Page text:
Gougères

New Year’s Noshing
The Christmas holiday was different. There was no house hopping. No loud boisterous parties.

What wasn’t different? We ate too much. I mean, we ate well, but with all of the focus basically on the food we definitely ate too much. For that reason, New Year’s Eve is going to be on a much smaller scale. Instead of something fabulous like lobster, or *sigh* crab, our plan is to do a bunch of small bites—a variety of appetizer-sized portions that we can set out on the kitchen island and grab as needed.

Appetizers have this way of making things feel festive even when they are not. This is especially true when you are in your sweats sipping champagne on the couch. There are multiple categories of appetizers. You have your dips, your cheese balls, crostini, hot appetizers, crudités and, of course, the Cheese Plate. My plan is to do at least one from each category.

Crostini are a no-brainer because you can pretty much do anything with them. Just slice up a baguette, toast the slices and finish with your favorite toppings. I like using fresh ricotta as a base because it works well with anything. One of my summertime favorites starts with fresh ricotta and some freshly cracked pepper, then I top it with a ripe peach slice and some lightly dressed arugula. It’s December though so I am going to try it using a sweet slice of Honeycrisp apple and see how it goes. A sprinkle of toasted, chopped hazelnuts would take it to another level.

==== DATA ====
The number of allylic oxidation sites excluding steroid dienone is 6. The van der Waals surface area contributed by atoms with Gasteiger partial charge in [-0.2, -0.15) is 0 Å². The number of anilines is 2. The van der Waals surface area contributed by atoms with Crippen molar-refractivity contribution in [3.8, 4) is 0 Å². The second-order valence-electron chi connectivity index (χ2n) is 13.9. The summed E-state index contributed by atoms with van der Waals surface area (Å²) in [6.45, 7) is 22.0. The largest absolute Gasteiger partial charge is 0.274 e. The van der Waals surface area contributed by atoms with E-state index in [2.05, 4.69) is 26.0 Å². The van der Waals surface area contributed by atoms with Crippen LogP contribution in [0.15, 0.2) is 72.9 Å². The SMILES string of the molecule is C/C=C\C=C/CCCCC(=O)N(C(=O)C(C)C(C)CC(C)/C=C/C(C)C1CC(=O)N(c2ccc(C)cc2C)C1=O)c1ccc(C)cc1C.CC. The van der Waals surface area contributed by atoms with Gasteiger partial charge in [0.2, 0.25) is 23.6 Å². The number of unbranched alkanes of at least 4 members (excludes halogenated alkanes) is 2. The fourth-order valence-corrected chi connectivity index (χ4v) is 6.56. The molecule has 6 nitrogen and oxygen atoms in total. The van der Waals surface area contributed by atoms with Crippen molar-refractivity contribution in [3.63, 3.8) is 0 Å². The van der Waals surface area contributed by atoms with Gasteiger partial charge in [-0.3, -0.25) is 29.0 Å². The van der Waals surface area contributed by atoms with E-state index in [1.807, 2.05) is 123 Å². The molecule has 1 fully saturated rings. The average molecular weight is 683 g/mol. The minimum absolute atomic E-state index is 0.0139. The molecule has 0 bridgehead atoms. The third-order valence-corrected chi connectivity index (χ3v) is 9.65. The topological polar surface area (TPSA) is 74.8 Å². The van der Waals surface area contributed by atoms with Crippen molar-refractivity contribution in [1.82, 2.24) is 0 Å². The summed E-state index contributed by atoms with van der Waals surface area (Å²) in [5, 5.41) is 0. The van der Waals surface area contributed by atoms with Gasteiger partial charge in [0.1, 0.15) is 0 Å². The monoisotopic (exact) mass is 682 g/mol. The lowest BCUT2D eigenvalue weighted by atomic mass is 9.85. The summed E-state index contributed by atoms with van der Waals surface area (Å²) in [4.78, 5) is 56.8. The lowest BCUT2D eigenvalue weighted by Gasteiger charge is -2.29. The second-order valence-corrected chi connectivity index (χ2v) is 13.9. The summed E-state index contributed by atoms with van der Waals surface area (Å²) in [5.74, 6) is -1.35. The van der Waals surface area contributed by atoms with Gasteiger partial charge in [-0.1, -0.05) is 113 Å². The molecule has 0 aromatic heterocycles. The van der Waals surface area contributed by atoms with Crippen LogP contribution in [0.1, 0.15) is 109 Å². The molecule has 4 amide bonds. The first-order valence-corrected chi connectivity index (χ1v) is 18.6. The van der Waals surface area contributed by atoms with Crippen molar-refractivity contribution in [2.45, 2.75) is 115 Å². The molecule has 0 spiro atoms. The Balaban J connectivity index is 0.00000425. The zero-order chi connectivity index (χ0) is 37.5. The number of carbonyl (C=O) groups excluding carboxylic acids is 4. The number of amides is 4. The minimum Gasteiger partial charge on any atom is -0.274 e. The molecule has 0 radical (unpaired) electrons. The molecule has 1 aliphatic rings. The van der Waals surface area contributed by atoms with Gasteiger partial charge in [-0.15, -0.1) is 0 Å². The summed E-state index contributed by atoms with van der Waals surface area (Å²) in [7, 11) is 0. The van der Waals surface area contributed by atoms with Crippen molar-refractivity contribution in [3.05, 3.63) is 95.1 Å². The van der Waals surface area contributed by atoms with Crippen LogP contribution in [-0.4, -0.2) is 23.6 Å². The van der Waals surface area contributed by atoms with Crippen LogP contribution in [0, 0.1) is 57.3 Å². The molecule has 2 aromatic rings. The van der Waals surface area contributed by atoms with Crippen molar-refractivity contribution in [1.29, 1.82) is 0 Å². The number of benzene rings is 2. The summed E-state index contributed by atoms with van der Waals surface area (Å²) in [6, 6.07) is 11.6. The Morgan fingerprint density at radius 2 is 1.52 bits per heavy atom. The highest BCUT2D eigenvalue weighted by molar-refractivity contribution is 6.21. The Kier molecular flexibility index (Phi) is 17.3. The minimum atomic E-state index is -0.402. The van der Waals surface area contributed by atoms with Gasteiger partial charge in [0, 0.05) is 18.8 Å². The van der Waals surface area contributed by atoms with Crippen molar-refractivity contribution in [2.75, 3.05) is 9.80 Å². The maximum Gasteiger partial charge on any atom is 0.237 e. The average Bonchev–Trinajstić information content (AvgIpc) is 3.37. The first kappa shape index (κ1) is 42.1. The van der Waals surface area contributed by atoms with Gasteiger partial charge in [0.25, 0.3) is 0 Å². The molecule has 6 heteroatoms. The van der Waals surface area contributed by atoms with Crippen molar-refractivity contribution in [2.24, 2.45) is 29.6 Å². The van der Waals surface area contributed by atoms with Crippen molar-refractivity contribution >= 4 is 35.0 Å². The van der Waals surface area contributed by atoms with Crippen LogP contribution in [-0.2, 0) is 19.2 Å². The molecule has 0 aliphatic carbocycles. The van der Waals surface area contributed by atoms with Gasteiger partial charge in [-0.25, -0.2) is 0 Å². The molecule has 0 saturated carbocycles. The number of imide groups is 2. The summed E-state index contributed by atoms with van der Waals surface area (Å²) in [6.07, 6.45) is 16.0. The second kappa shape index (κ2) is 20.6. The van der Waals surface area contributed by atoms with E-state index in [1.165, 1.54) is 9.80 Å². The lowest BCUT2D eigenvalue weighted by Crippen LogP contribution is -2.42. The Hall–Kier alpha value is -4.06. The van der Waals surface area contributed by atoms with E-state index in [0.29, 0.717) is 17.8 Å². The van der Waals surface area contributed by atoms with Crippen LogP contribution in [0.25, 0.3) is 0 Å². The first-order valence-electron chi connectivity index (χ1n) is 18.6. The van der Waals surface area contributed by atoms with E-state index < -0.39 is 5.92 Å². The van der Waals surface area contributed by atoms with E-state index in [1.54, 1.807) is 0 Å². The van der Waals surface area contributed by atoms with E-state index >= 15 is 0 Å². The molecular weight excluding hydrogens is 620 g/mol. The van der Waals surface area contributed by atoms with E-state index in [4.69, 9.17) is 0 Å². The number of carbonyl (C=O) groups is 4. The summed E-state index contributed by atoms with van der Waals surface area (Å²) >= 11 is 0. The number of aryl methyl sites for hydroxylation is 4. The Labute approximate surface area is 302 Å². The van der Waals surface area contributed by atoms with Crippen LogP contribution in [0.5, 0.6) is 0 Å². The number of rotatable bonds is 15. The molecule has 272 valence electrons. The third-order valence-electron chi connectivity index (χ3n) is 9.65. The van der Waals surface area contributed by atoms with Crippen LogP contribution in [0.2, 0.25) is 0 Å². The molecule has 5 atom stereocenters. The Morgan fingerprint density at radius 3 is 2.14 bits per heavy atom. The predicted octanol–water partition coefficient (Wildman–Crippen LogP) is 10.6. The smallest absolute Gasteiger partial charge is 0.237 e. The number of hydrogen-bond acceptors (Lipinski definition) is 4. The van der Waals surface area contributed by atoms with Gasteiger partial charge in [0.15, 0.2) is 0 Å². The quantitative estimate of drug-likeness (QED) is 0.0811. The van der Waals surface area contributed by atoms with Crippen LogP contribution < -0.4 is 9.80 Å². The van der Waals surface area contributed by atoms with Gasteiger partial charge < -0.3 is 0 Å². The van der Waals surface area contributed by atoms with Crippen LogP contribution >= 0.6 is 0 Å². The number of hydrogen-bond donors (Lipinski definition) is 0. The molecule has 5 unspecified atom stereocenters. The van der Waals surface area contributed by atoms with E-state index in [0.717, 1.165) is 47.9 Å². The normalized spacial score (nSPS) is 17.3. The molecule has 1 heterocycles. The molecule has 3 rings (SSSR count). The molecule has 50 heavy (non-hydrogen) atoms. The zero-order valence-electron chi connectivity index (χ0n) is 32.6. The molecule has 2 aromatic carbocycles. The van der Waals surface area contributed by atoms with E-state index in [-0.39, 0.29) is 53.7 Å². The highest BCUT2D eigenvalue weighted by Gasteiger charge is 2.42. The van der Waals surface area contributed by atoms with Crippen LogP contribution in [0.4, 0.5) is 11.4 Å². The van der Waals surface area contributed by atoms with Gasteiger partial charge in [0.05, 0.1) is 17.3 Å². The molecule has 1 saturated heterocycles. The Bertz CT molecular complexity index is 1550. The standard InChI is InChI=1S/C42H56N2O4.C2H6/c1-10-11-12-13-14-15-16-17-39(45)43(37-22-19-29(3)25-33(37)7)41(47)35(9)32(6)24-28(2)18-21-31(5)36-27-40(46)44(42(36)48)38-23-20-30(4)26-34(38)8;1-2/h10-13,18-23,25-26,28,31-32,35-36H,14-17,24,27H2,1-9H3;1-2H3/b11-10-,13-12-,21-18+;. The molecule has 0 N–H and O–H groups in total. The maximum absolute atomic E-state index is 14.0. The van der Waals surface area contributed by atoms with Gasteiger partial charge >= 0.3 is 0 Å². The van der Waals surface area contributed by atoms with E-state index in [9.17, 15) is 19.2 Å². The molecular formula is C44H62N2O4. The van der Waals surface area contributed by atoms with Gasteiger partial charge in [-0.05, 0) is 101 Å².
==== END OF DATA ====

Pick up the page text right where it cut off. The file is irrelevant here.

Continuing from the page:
For a dip, I am going to make a hot crab dip for a couple of reasons. The first is because I love crab and the second is because I am impatient and can no longer wait for the fisherman to bring in the crab. So, I will rebel and go with crab meat. I’m planning to try this artichoke version because adding a vegetable automatically makes it healthy, right? And, don’t forget the array of fabulous dips and spreads from our cheese department.  They add great variety to the flavors you serve. As a bonus you can use the same sliced and toasted baguettes to eat the dip.